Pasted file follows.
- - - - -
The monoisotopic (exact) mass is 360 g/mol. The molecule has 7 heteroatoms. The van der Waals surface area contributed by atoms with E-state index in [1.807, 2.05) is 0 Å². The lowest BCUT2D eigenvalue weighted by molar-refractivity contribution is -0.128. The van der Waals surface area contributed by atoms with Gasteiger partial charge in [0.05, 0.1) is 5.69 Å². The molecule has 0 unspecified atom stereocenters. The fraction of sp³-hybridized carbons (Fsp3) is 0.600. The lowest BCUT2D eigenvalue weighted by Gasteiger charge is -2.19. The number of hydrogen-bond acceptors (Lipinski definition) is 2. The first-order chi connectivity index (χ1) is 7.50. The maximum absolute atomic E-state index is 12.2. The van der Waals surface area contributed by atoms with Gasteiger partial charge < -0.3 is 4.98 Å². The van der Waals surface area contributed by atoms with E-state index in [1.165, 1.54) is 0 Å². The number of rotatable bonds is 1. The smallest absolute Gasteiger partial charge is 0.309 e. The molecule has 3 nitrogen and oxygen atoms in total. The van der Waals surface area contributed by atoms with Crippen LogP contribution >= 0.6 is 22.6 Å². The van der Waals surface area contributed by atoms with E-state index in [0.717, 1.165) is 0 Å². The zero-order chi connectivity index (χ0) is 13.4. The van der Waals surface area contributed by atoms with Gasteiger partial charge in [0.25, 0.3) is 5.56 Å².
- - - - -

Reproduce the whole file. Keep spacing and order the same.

The monoisotopic (exact) mass is 360 g/mol. The molecule has 7 heteroatoms. The van der Waals surface area contributed by atoms with E-state index in [1.807, 2.05) is 0 Å². The lowest BCUT2D eigenvalue weighted by molar-refractivity contribution is -0.128. The van der Waals surface area contributed by atoms with Gasteiger partial charge in [0.05, 0.1) is 5.69 Å². The molecule has 0 unspecified atom stereocenters. The fraction of sp³-hybridized carbons (Fsp3) is 0.600. The lowest BCUT2D eigenvalue weighted by Gasteiger charge is -2.19. The number of hydrogen-bond acceptors (Lipinski definition) is 2. The first-order chi connectivity index (χ1) is 7.50. The maximum absolute atomic E-state index is 12.2. The van der Waals surface area contributed by atoms with Gasteiger partial charge < -0.3 is 4.98 Å². The van der Waals surface area contributed by atoms with E-state index in [1.165, 1.54) is 0 Å². The number of rotatable bonds is 1. The smallest absolute Gasteiger partial charge is 0.309 e. The molecule has 3 nitrogen and oxygen atoms in total. The van der Waals surface area contributed by atoms with Crippen LogP contribution >= 0.6 is 22.6 Å². The van der Waals surface area contributed by atoms with E-state index in [0.717, 1.165) is 0 Å². The zero-order chi connectivity index (χ0) is 13.4. The van der Waals surface area contributed by atoms with Gasteiger partial charge in [0.25, 0.3) is 5.56 Å².